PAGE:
Things at the warehouse were pretty much as I expected. The refrigeration problem turned out to be limited to a single valve and had only shut down one compressor for a matter of hours. None of the drivers or floor crew had quit and if any of the salesmen had any bitches, they kept them to themselves. By 10:30 in the morning, I had put in four hours of work, drank six cups of coffee, and was asking myself … “what am I doing here”? If it hadn’t been for that damn Chevy in my garage–I’d be in an Avis rental car and headed back to Marathon. What could I do?
“Jimmy, Jimmy Parnell … I do remember you.”
I don’t think she really did but Terry Booth’s mother was as sweet as she could be when she answered the phone. I was really surprised when she told me that her son was actually in town visiting her and his sister. I had only called her to get Terry’s phone number in Washington, DC. I wasn’t sure what questions I wanted to ask my old high school classmate over the phone and I certainly didn’t know what his reaction to my queries would be. It isn’t everyday that you place a call where you know the switchboard operator will greet you with … “Federal Bureau of Investigation, how may I direct your call?”
“I’m not assigned to the case. If I was, I wouldn’t be free to talk about any actions on the Bureau’s part. Jim, you have to understand how uncomfortable it is for me to even be having this conversation. I hope you didn’t call me just to talk about my work.”
Terry had agreed to meet me at a downtown deli for lunch and, for the first fifteen or twenty minutes, we rehashed the usual school-boy reunion fodder–but the direction in which I soon steered our chit-chat was definitely not old school. I didn’t mention Frank Matheson and explained my interest as being only casual and the result of a breakfast conversation I had overheard among Coast Guardsmen in the Stuffed Pig. I knew that, if I got too inquisitive, he would be reluctant to give me any information at all.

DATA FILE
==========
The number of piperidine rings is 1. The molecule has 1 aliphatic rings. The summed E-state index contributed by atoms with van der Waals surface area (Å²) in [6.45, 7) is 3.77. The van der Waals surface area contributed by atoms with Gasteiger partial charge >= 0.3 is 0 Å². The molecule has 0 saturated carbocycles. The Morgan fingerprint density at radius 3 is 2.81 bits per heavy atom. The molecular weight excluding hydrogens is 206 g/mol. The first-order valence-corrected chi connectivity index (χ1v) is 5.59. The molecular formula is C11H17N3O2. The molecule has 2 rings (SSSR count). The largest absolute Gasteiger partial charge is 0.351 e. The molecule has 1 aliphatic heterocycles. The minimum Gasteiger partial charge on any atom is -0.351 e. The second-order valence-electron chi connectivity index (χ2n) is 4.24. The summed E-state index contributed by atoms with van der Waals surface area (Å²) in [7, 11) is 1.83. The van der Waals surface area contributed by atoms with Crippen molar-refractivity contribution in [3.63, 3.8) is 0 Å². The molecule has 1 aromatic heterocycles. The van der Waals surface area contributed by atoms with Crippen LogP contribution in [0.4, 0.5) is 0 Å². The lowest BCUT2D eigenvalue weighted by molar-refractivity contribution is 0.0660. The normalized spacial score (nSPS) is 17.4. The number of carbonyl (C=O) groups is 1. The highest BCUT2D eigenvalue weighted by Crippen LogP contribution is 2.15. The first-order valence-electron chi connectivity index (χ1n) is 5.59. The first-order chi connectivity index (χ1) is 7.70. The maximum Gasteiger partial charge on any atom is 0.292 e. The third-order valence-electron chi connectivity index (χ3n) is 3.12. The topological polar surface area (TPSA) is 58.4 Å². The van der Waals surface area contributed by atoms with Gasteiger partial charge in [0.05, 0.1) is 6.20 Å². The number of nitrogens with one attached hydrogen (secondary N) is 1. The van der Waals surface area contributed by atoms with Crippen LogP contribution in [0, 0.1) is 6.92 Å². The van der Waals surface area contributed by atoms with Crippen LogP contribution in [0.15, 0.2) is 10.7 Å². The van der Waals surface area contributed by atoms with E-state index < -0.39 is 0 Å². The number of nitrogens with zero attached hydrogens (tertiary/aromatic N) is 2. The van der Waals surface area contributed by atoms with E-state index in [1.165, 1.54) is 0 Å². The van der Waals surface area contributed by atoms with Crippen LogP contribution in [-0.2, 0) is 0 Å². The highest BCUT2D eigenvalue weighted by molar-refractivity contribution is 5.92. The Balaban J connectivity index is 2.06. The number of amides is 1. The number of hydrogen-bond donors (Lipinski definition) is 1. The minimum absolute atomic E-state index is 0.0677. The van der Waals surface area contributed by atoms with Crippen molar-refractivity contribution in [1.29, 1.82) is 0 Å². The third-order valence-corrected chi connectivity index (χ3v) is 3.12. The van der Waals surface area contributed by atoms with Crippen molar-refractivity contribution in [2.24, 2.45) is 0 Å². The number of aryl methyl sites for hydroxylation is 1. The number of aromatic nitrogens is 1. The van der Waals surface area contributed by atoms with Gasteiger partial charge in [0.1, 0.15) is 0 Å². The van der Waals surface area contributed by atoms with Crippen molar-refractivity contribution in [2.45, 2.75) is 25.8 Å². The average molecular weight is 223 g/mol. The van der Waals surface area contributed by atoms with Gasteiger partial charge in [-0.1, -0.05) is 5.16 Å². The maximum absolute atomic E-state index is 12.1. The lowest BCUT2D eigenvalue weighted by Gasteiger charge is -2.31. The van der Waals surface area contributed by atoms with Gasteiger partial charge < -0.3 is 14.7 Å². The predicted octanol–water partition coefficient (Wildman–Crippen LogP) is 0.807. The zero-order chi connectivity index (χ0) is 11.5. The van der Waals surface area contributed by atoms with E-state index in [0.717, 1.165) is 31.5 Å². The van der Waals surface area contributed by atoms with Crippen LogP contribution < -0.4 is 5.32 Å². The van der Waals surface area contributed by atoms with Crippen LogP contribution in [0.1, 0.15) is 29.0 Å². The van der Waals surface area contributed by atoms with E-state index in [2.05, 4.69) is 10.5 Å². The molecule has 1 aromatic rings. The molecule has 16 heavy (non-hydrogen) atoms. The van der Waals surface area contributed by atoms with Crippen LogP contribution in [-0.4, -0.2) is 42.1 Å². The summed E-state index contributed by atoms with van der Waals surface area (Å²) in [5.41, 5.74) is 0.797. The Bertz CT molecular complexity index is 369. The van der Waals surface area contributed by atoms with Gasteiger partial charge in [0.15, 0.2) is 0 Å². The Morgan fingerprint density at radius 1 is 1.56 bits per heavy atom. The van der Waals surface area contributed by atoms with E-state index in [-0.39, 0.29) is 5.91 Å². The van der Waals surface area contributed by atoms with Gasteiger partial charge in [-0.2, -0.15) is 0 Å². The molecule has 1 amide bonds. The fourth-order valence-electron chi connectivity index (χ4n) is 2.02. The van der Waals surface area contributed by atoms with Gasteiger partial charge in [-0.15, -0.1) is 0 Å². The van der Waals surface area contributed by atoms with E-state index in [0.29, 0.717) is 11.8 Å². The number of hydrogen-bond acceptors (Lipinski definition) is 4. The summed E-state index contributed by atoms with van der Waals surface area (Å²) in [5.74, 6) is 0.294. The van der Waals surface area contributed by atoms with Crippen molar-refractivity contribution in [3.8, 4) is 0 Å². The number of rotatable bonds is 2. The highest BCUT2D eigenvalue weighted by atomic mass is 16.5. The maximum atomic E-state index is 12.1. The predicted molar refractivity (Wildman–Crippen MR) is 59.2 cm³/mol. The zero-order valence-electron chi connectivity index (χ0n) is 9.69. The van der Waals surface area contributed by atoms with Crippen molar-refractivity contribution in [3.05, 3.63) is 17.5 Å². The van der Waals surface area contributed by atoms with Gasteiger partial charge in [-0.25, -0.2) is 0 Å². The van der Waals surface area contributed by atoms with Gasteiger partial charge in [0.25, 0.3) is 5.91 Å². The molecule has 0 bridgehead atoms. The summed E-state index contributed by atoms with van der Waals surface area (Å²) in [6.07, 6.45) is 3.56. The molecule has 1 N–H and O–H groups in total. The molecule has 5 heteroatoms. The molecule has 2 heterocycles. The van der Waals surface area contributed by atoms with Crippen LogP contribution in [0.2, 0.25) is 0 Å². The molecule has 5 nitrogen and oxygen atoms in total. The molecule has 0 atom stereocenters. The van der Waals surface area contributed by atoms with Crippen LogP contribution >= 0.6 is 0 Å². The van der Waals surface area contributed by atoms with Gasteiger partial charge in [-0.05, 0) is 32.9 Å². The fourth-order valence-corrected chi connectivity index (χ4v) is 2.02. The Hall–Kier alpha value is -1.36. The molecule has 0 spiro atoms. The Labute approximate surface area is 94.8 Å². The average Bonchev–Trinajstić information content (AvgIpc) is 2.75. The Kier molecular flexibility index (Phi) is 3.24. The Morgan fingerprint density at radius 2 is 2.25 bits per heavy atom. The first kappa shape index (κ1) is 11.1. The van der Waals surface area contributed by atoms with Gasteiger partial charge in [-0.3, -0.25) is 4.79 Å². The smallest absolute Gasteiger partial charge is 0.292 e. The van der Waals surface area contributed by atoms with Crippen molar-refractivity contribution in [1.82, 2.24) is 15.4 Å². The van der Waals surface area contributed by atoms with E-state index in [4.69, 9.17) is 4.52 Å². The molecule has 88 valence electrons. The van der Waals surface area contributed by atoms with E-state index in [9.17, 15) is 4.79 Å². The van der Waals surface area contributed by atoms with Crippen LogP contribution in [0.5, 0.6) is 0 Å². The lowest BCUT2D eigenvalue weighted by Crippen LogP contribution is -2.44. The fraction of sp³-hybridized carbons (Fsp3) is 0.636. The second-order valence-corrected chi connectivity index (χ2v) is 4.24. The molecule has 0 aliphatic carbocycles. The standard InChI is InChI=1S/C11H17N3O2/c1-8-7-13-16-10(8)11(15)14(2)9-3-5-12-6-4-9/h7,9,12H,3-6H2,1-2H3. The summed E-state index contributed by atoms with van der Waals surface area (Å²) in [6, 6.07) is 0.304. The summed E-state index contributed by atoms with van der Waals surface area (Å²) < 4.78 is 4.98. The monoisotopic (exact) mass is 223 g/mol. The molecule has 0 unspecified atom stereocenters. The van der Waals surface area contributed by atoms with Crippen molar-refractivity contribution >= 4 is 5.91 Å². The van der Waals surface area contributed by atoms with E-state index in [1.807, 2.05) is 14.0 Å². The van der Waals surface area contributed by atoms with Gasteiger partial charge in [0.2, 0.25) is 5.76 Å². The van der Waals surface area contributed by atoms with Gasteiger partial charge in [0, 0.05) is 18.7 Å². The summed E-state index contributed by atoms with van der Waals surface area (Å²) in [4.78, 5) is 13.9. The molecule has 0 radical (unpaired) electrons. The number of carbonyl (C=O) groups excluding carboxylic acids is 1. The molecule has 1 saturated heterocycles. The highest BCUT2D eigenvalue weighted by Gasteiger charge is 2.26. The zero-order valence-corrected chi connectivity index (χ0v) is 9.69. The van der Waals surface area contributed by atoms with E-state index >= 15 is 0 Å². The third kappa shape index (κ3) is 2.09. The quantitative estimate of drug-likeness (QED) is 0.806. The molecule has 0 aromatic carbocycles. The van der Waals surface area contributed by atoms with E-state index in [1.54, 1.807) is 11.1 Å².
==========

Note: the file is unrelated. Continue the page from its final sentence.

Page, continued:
Terry continued … “This guy Carlos Lehder is no secret. He’s been around for years but it’s only been over the last couple that he’s become numero uno on the FBI’s hit list. He’s half German, was raised in New York City, and spent some time in Federal Prison eight or ten years ago. Most of his affiliations are back in his mother’s country, Columbia, and by all accounts, he’s one of the king-pins of a gang they call the “Medellin Cartel”. This information I’m giving you is common knowledge but what has the Bureau and all local law enforcement so frustrated is that he and his “other Carlos” side-kicks are responsible for eighty percent of the cocaine smuggled into the United States and there’s nothing we can do to stop him. Just last week, we find out that some guy took delivery of a brand new Piper Lance II at Piper’s plant up in Vero Beach and paid cash. Before any of the yahoos on the ground could figure out something might be wrong … they were holding two briefcases full of hundred-dollar bills and two guys, both named Carlos, had fueled up and were flying out over the Atlantic in a twenty-eight foot, single-engine, six-seater.”